There often is talk of China being the plagiarist of many things, including games. In this instance, China is not. PUBG safely made it onto Chinese shores, became a massive hit, and then, was abruptly taken down.

Just what happened? This happened:

Via: Green Man Gaming
The texts translates to:
Peace Heroes
Courageous People Acting Together | For Peace
Peace Heroes | Great Interest Gathers

With a jaw-dropping “70 million daily active users”, according to The China Renaissance, the game was shattering records and showed no signs of slowing down. In a shocking turn of events, Tencent pulled PUBG mobile from the Chinese market. And surprisingly, there’s been minimal backlash from the Chinese community. If PUBG was pulled in the US, there would undoubtedly be riots on the streets.

via GIPHY and Youtube/Techzamazing

Shots that hit are given green sparks reminiscent of LED lights on my Christmas tree.
When ‘killing’ off an opponent, the text over the enemy’s head translates as “Give Up”.
Instead of keeling over, a ‘dead’ enemy merely kneels, offers his stash on a silver platter, and raises a hand like signaling to a car behind that his bicycle is braking.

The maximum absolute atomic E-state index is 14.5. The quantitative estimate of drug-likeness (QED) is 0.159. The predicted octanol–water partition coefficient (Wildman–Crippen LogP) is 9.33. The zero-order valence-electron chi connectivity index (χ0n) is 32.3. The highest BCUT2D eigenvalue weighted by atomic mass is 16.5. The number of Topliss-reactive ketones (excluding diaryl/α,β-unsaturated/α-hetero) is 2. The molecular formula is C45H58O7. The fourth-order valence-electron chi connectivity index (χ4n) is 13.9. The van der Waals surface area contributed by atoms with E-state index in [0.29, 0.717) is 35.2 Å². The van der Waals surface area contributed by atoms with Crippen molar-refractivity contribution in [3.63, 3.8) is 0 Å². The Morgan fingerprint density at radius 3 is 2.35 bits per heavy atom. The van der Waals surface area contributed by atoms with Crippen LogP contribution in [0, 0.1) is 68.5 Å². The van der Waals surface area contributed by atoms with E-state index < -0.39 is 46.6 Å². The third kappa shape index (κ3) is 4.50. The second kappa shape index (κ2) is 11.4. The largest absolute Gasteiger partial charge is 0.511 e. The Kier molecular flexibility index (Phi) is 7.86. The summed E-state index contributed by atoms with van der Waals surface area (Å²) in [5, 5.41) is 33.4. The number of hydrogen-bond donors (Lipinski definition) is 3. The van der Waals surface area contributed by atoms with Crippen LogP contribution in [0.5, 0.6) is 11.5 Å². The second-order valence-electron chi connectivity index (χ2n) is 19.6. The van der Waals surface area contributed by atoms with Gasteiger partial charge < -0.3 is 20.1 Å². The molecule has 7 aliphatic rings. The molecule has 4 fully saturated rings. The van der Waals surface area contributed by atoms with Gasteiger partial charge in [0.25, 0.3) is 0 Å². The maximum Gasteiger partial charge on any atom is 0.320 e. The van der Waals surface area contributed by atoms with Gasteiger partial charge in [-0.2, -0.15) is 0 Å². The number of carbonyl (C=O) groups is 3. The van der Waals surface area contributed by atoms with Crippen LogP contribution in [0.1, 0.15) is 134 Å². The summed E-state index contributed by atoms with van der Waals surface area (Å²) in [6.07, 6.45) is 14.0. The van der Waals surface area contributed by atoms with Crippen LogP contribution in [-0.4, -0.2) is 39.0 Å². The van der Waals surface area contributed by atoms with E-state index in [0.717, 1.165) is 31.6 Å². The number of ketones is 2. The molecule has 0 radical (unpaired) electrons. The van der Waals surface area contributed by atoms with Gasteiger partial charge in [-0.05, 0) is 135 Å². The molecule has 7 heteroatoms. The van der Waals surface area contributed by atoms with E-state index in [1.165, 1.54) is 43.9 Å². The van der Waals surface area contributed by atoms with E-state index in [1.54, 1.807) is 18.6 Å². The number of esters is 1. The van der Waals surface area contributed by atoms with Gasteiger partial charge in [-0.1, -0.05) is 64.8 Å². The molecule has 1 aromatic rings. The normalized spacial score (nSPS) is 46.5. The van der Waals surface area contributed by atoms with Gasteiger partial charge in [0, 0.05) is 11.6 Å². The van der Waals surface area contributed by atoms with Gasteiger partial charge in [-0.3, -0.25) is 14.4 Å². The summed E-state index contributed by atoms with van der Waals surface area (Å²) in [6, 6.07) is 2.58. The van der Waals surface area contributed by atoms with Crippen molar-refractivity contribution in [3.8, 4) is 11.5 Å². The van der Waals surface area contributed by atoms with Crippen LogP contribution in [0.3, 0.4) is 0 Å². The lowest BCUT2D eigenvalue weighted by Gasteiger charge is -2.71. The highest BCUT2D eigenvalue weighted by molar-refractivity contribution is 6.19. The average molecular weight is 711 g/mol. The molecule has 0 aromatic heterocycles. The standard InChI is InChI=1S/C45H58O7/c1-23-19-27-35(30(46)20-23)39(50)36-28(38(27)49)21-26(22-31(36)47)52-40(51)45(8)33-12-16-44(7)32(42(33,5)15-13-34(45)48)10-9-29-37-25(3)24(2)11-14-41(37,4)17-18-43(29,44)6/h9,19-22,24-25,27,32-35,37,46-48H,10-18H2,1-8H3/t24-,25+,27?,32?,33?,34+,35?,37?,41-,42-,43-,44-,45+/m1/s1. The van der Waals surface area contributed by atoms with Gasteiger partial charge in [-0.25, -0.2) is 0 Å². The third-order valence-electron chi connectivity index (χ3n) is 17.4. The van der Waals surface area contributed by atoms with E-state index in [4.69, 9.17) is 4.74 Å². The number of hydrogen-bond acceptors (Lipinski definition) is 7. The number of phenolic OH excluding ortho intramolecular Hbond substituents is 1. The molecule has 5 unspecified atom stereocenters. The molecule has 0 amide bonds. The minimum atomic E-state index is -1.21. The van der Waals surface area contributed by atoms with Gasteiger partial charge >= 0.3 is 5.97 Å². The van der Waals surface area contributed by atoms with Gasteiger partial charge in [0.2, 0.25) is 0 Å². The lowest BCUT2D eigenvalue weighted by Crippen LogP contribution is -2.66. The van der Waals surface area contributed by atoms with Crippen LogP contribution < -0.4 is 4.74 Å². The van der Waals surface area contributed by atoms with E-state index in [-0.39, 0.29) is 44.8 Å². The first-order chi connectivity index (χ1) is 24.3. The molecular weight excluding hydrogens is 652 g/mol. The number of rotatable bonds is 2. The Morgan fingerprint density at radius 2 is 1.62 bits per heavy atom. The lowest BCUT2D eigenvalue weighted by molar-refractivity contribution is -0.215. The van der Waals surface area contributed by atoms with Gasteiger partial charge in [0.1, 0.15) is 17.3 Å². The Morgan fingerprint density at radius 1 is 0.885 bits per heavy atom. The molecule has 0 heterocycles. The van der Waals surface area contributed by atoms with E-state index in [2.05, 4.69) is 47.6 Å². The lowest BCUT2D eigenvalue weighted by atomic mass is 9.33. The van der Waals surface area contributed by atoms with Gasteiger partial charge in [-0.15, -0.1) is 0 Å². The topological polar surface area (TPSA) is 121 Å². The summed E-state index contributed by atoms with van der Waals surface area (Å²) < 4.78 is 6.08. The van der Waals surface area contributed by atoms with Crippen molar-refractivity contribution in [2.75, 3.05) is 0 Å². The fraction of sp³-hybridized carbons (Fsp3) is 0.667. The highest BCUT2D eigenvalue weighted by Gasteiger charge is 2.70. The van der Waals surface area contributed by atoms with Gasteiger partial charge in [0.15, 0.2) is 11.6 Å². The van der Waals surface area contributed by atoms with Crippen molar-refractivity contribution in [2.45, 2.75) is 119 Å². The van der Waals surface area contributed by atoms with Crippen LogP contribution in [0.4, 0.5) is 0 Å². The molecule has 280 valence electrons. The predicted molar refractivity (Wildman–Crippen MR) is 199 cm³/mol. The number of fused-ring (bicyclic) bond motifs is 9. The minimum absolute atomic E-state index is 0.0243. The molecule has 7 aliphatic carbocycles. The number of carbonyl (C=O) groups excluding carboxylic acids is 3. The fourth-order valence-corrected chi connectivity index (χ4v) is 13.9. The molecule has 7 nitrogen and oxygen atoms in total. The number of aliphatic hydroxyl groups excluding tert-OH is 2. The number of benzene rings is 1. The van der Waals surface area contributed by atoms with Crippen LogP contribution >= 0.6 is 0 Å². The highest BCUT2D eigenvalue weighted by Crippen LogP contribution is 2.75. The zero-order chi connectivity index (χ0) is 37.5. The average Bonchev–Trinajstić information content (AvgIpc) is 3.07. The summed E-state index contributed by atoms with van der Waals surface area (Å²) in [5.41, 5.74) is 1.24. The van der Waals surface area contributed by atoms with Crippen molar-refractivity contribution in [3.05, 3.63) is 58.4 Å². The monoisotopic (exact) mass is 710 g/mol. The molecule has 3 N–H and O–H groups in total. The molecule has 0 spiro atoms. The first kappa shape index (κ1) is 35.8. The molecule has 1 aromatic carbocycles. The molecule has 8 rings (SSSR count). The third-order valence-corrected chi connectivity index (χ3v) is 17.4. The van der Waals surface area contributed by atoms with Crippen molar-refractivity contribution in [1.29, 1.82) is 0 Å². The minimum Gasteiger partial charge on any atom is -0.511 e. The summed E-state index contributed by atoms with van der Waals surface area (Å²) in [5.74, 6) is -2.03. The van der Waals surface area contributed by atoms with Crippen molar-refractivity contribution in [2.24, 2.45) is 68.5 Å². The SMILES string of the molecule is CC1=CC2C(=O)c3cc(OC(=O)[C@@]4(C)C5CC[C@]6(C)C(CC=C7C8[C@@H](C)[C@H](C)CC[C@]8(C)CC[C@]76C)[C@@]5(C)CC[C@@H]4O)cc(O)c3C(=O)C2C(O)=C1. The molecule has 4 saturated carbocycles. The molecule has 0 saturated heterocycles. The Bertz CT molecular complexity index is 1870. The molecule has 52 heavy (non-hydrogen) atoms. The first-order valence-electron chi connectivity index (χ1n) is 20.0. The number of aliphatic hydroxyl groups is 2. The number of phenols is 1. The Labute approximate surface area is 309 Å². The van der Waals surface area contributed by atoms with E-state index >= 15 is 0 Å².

Via: Youtube/Techzamazing
The end of the game is displayed as if the players just won the Olympic Games without any bit of blood or violence involved.

The game has been replaced by a propaganda-filled shell of the former blockbuster. Reuters revealed that the game aims to “pay tribute to the blue sky warriors that guard our country’s airspace”. Surprisingly, it’s clear the game appeals to a larger market and apparently it’s working. Analysts predict that the game will get around $1.4 billion in revenue per year.

Some players found PUBG‘s violence and gore offensive, so Tencent re-skinned the game with more mild effects in order to receive “regulatory approval”. The changes include the removal of blood, paintball-feeling guns, and a hilarious death animation where the player waves goodbye. It might seem surprising from places where censorship isn’t normal, but it’s commonplace in China for things to be filtered out.

Via: Youtube LuckyMan
The texts on this spray paint translates to:
“Don’t shoot!!! Friendly!”

“Game for Peace” seems to be another unfortunate step of censorship and propaganda from the Chinese government, who proceeds to shelter more and more of their users from a free internet.

Other than a lack of blood, the trailer is every bit as violent as the original PUBG – gun flare, dying soldiers, and lots of shooting.